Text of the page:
Monday, August 13, 2012

Accepting the Feelings of the Heart

“The heart of the discerning acquires knowledge,
for the ears of the wise seek it out.”
—Proverbs 18:15 (NIV)
For the many sensual desires, those that tempt and trap, there is one desire that unlocks the door to blessed sanctification—growth in the things of the heart, and understanding in the things of the heart.
What we seek to grow is the capacity to reach into the heart; into our hearts initially, and then into others’ hearts.
The heart, we learn from Proverbs 4:23, is the wellspring of life—from where all our life force comes from. We may be able to change what we think about, and how we think, but we cannot help how we feel about things. Feelings are much more organic than thoughts are. And our feelings influence our thoughts so very much. So we are wise to work in the heart-space; to attempt to understand it.
Getting acquainted with the heart, then, is a great advantage in life. It is a licence to discernment, and the key to wisdom. To know and understand what people feel, empathically, and even why they feel what they feel, stands us in good stead to love like God.
Falling in Love with the Heart
It isn’t a hard thing to fall in love with the heart, even though it may be more of a challenge for the thinker than the feeler. The truth is hearts are true, unlike minds. Minds are often twisted by unknown and unkempt motives of the heart, but the deeper heart, the vestiges we hardly access, is true to the core of us.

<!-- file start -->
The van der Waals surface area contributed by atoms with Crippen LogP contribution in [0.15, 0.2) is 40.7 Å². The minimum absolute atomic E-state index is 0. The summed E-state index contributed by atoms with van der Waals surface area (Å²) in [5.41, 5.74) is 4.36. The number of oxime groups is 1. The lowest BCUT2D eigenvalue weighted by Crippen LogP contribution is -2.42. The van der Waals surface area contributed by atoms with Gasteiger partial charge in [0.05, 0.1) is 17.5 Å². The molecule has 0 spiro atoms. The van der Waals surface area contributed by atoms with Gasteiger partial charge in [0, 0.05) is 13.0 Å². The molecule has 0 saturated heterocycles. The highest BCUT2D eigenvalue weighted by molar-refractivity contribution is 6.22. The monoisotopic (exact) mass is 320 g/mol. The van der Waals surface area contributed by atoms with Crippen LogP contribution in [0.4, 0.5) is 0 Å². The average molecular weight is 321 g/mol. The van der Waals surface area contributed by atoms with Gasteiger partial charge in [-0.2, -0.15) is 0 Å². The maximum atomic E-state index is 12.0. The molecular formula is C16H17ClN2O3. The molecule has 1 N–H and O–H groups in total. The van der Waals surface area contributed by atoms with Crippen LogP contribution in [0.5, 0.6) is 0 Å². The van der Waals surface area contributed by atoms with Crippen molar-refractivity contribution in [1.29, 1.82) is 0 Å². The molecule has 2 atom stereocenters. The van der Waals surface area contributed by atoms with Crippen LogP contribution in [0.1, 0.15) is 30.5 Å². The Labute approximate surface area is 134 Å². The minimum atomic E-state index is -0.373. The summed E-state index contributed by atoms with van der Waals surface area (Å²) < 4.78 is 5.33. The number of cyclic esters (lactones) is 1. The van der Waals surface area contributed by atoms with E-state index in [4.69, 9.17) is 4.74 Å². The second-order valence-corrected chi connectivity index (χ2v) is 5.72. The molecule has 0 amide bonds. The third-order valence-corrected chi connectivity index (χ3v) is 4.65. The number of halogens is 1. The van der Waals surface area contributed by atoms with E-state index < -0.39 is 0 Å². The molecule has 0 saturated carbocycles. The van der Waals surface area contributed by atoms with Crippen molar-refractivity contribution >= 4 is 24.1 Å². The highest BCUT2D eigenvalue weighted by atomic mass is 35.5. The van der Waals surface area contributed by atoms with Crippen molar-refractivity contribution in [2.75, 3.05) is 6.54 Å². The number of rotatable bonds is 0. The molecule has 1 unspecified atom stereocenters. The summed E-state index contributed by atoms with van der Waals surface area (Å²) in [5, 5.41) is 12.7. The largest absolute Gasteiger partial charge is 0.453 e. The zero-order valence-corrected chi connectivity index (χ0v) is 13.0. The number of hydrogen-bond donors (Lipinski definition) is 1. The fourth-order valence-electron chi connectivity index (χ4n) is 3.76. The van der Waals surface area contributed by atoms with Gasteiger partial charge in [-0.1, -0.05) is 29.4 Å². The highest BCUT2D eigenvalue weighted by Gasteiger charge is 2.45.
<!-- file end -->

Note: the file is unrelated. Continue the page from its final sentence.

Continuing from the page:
Deep inside every individual lays an essence that only God knows.
This essence is true to the person; true to their experience, psychology and biology.
In this way the heart reflects absolutely who this person is, from where they have come from. Within this essence is God’s vision of purity, and it’s only interrupted by the brokenness of sin.
So the heart is split—the person’s essence is interrupted, diluted, and muddied by two facts: there is brokenness in their DNA, and there is brokenness that has brought them through the passage of life, damaging their heart.
How each person feels is as a result of who they have become. Again, the process of feeling is tremendously organic; we feel what we feel and struggle not to. And when we don’t give credence to what we feel, we betray ourselves. If we cannot give credence to what we feel we cannot give credence to what others feel. The trouble is we betray our feelings, and therefore our hearts, with monotonous regularity. This is a learned trait from our brokenness.
It is time to begin the process of undoing the guilt and shame implicit in our disconnectedness with our feelings.
Our challenge is to reconnect with our feelings; with our heart; to be a friend accepting our feelings, and not a judge disparaging ourselves for what we feel. God is with us in this; we are free of condemnation.
Learning to fall in love with our hearts is accepting our feelings and not judging them. This gives us more peace regarding what we feel and why we feel the way we do; we are less fearful and much more capable as a result. Then freedom approaches.
When we are home within our own hearts we are more home within others’ hearts too.
Accepting our feelings without judging them is peace. When we have such peace, because we have reached into our hearts, we are able to reach into others’ hearts. Our keenness for judgment dissipates when we reach into the heart. Love becomes us.
To truly understand we must reach the heart.
© 2012 S. J. Wickham.

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